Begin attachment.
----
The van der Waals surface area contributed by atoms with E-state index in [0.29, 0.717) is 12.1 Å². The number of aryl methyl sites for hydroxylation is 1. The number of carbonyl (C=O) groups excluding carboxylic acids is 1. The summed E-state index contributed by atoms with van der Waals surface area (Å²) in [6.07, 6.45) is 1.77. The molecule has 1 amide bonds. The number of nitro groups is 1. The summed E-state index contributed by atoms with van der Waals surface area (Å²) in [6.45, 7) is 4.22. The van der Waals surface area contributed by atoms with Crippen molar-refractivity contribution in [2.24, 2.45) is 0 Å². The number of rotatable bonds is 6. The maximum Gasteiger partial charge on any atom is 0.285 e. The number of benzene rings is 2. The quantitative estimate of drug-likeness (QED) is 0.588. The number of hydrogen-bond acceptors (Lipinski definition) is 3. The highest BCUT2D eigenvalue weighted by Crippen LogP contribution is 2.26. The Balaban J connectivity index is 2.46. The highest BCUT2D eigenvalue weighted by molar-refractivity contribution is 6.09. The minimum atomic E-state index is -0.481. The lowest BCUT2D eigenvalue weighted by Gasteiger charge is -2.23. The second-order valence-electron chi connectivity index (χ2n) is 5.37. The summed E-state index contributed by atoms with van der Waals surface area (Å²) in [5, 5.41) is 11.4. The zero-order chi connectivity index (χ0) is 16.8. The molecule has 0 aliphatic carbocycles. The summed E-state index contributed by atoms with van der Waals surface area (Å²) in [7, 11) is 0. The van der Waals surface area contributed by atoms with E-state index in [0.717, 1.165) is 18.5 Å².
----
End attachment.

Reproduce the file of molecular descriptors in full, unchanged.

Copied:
The van der Waals surface area contributed by atoms with E-state index in [0.29, 0.717) is 12.1 Å². The number of aryl methyl sites for hydroxylation is 1. The number of carbonyl (C=O) groups excluding carboxylic acids is 1. The summed E-state index contributed by atoms with van der Waals surface area (Å²) in [6.07, 6.45) is 1.77. The molecule has 1 amide bonds. The number of nitro groups is 1. The summed E-state index contributed by atoms with van der Waals surface area (Å²) in [6.45, 7) is 4.22. The van der Waals surface area contributed by atoms with Crippen molar-refractivity contribution in [2.24, 2.45) is 0 Å². The number of rotatable bonds is 6. The maximum Gasteiger partial charge on any atom is 0.285 e. The number of benzene rings is 2. The quantitative estimate of drug-likeness (QED) is 0.588. The number of hydrogen-bond acceptors (Lipinski definition) is 3. The highest BCUT2D eigenvalue weighted by Crippen LogP contribution is 2.26. The Balaban J connectivity index is 2.46. The highest BCUT2D eigenvalue weighted by molar-refractivity contribution is 6.09. The minimum atomic E-state index is -0.481. The lowest BCUT2D eigenvalue weighted by Gasteiger charge is -2.23. The second-order valence-electron chi connectivity index (χ2n) is 5.37. The summed E-state index contributed by atoms with van der Waals surface area (Å²) in [5, 5.41) is 11.4. The zero-order chi connectivity index (χ0) is 16.8. The molecule has 0 aliphatic carbocycles. The summed E-state index contributed by atoms with van der Waals surface area (Å²) in [7, 11) is 0. The van der Waals surface area contributed by atoms with E-state index in [0.717, 1.165) is 18.5 Å².